This week I had the honor and privilege to join more than 30 California community college faculty, students, staff, trustees and community allies attending a meeting of the National Advisory Commission for Institutional Quality and Integrity (NACIQI) in Alexandria, Virginia. NACIQI advises the U.S. Department of Education with regard to federal recognition of accrediting agencies and renders advice as well on the compliance of those agencies with federal regulations. We traveled across the country to offer oral comment on NACIQI’s consideration of the Accrediting Commission for Community and Junior Colleges (ACCJC), which accredits two-year institutions in California, Hawaii, and the Pacific islands, 95% of which are in California. ACCJC is seeking to demonstrate that it has come into compliance with a number of regulations that two years ago the department found it to have violated. It also seeks to expand its scope of coverage to include accreditation of baccalaureate programs that California community colleges recently gained legal authority from the state to offer.
I want to report at some length on what transpired at this rather extraordinary NACIQI session, but first I need to pay tribute to the remarkable group that I had the pleasure of joining. As regular visitors to this site know, I have been writing about ACCJC, and specifically its notorious effort to terminate accreditation of the City College of San Francisco (CCSF) — with over 80,000 students the largest single community college in the U.S. — for some time. But this was the first opportunity I’ve had to meet and work directly with many of the dedicated educators and activists who have been fighting to defend CCSF and community colleges in California. They are a special group whose persistence, energy, and intelligence are little short of amazing.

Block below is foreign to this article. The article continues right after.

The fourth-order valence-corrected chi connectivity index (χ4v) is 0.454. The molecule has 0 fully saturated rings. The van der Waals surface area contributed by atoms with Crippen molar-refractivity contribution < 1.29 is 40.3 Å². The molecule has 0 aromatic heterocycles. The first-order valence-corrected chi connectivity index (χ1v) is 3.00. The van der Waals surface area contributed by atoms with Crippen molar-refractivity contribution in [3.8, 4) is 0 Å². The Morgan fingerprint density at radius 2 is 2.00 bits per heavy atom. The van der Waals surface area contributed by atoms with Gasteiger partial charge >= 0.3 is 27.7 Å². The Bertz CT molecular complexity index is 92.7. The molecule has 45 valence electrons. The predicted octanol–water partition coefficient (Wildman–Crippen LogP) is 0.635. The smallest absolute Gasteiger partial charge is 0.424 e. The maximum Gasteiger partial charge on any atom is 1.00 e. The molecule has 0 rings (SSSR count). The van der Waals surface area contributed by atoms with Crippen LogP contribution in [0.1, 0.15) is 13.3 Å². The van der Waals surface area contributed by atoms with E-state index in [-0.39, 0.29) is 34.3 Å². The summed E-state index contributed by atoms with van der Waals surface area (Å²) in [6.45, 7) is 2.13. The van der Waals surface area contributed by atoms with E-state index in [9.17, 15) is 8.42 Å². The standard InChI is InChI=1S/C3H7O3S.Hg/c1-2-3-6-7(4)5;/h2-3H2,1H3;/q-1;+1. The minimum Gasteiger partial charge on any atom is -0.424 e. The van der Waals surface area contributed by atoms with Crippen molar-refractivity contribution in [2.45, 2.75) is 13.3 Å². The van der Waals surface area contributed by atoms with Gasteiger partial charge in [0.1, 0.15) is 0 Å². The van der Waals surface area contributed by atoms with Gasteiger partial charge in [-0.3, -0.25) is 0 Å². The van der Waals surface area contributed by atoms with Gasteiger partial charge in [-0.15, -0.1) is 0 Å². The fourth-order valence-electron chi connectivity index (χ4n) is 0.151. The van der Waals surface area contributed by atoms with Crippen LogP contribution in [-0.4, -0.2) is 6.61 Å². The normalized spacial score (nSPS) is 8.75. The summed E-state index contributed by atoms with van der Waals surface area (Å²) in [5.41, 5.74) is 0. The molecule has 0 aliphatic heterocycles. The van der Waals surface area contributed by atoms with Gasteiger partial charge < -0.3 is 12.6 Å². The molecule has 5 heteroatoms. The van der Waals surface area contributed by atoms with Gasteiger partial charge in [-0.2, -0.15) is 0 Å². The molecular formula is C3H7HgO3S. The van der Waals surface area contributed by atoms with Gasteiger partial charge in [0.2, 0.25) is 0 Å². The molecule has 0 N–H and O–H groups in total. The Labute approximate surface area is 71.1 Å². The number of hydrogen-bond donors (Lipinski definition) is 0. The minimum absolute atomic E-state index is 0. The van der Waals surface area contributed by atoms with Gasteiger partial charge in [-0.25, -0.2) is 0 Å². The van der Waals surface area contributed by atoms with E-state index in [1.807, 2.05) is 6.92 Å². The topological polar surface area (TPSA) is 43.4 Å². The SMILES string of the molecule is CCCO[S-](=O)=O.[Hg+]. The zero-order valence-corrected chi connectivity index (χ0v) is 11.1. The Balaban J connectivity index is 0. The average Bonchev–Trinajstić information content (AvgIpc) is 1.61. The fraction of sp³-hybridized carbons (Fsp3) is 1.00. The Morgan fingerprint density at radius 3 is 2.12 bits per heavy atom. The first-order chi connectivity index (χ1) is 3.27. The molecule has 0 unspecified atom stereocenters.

Two years ago in response to complaints from, among others, the California Federation of Teachers, NACIQI and the Department of Education found ACCJC to be out of compliance with 15 different federal regulations and gave the agency a year (later extended to two years) to come into compliance. Earlier this year NACIQI issued a call for written and oral comment on ACCJC’s effort to demonstrate compliance with these 15 regulations and the agency’s application for an expansion of scope. By the due date of September 25, about a hundred written comments were received, totaling over 250 pages. Many of these comments addressed two standards — whether ACCJC is “widely accepted” by those it reviews and whether faculty are adequately represented on its visiting teams — that the agency had appealed two years ago. That appeal has sat unresolved on the desk of outgoing Secretary of Education Arne Duncan for over a year and a half.
On November 12, NACIQI amended the Federal Register notice of the meeting to indicate that written and oral comment related to these regulations would not be accepted. At the meeting it was revealed that while all written comments had apparently been forwarded for response to ACCJC, comments that staff deemed related to the two appealed issues were removed from comments forwarded to NACIQI members, apparently at the demand of ACCJC’s attorney. In addition, oral commenters were instructed not to refer to these regulations. The ACCJC attorney even asked whether he could “object” whenever a speaker made direct or indirect reference to these issues, to which the NACIQI staff aptly replied, “this is not a courtroom.”